Writer’s Forum Find Your Muse #9 ‘Language Barrier’

“Lost in the Scenery”

Drat!  Now this is EXACTLY why I won’t let myself imagine in color:  Because I ALWAYS get lost in the scenery if I do.  I have absolutely no sense of time.  I am “directionally challenged” in my home town.  So what am I gonna do now?  Just HAD TO gaze into that painting, didn’t you, girl?

I’m in Rome.  I was in the Sistine Chapel with a tour group.  Why did I let Joyce talk me into coming on this tour?  I NEVER go on tours.  Joyce is so dang visual.  Joyce is so into experiences.  Joyce is so gregarious.  Yeah, and Joyce is off with the rest of the tour, because she can see things and remain connected to reality.  Not me, though.  Oh no.

In the sixties they started calling this phenomena “tripping out.”  Mom and Dad just called it “day dreaming.”  “Earth to Rani,” is what my sister Vickie would say.  Yeah, well, earth (or the part of it I’m familiar with) just walked away and boarded the bus without me.  Yeah, I don’t just get lost in the scenery in my imagination.  Oh no, I’m more lost than that.   I am a wall flower.  Absolutely forgettable.  I am so quiet, nobody notices me.

Yeah, they probably said “last call” or something.  But I was reading Michelangelo’s mind.  I was living in his world.  So now how do I get back to my hotel before they all head back to America without me, for crying out loud?

“He is a foreign man.  He is surrounded by the sound, sound.  Angels in the architecture, spinning in infinity.  I said hey, hallelujah!”  Paul Simon.  I love Paul Simon.  What would Paul Simon do?  He travels all over creation, and he’s a poet.  THINK, Rani!

I need to ask somebody how to get back there.  NO!  I need to beg somebody to GUIDE me back there.  Or I need a map.  In English.  Okay, now what am I going to do.  Think!  Think!

Hello … does anyone here speak English?  No.  Well how about this one then, Parlez-vous Francais? 

Yeah, like that will help if somebody says, “Oui, je parle francais.”

When I was foster-mom to Than and his English wasn’t so good, I tried to remember my French, because he’d told me he’d learned French in school in VietNam.  But my schoolgirl French and his schoolboy French didn’t sound the same, so THAT didn’t work.  I had wanted to impress upon him some concept, and I just could not find the English words he knew to do it. 

Oh!  I remember!  Finally I found something along those lines in my Bible, and then copied the same chapter and verse out of HIS Vietnamese Bible.  I don’t remember if that worked, though. 

But what the heck!

Bibles, Bibles, this is a CHAPEL for crying out loud.  Do they have any Bibles here in Italian?  More importantly than that, is there ANY dang verse in the Bible that says, “I am from America and I am lost.  I do not even remember the name of my hotel, let alone the street it is on.”  Obviously THAT is not in the Bible.  So pointing to a verse in an Italian Bible and using that to express myself is NOT going to help me out of this situation.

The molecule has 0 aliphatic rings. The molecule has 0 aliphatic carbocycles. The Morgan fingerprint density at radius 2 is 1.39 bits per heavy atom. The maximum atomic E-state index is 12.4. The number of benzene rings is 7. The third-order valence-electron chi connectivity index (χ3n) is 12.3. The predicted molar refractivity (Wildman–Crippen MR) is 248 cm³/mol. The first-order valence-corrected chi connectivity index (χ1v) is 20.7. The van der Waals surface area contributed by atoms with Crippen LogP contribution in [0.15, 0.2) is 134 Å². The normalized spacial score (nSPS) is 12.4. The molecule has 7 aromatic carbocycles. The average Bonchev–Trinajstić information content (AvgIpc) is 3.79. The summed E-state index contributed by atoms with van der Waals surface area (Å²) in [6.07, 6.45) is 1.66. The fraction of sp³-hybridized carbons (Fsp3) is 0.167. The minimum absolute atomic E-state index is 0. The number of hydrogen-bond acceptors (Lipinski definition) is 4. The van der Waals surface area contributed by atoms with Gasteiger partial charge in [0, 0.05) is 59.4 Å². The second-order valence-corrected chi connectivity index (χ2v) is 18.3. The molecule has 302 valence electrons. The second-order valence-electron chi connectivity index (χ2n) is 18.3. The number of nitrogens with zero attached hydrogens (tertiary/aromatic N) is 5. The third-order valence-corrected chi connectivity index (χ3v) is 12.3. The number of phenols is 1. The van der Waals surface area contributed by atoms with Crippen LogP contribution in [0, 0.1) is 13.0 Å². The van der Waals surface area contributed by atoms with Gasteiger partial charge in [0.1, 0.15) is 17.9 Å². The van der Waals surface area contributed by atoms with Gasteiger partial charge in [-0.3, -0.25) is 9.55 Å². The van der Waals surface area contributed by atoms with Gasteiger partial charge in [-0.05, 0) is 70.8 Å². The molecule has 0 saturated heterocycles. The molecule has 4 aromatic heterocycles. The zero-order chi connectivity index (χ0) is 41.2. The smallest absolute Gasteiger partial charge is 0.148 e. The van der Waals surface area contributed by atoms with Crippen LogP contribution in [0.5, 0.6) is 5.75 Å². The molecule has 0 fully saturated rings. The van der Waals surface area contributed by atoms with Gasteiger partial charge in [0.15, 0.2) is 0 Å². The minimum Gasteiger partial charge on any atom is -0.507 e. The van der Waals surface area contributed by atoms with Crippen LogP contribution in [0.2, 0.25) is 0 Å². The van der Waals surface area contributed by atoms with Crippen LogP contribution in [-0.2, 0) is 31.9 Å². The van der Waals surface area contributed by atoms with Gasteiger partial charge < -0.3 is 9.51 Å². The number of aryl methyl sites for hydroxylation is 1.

Yeah, well, quit thinking about that.

Universal language.  Music is the universal language.  Yeah, but not all songs are universal.  What songs do I know in English that your average Roman is going to know in Italian?  Think!  Think!

Pavarotti is the only Italian singer I know.  No, wait, Placido Domingo.  And he sang a few in English: “Perhaps love is like a resting place, a shelter from the storm …”  SHELTER!  Where is my shelter in this foreign land?  And WHY isn’t my group coming back in search of me?

“Stop and stare.  I think I’m moving but I go nowhere …”  Now WHY am I hearing that song by One Republic in my head?

No, wait!  That isn’t a song in my head.  That is the ring tone on my cell phone!  Cell phone!  Answer it!

My son!  Back at home in the USA!  Hi, honey; how ya doin’? … Oh, … Well did you look in the study?  Yeah, under Dad’s desk, in that little drawer thing.  Say, listen, do you have your computer fired up?  … Good.  Listen, honey, could you do a Google Earth for me?  … Yeah.  See if you can find the Sistine Chapel in Rome.  … Okay, I’ll wait.  … You’ve got it?  Great!  Now could you look on my desk next to the calendar for the copy of the itinerary of this tour I’m on and see what the name of my hotel is supposed to be? … You found it?  Great!  … No, I don’t need to know the name of it.  Just do a Google map for me of the directions from the Sistine Chapel to that hotel, and then STAY on the phone and talk me back there. … Yeah, I know.  Just help me, okay?  STOP laughing and start Googling.  Thank you!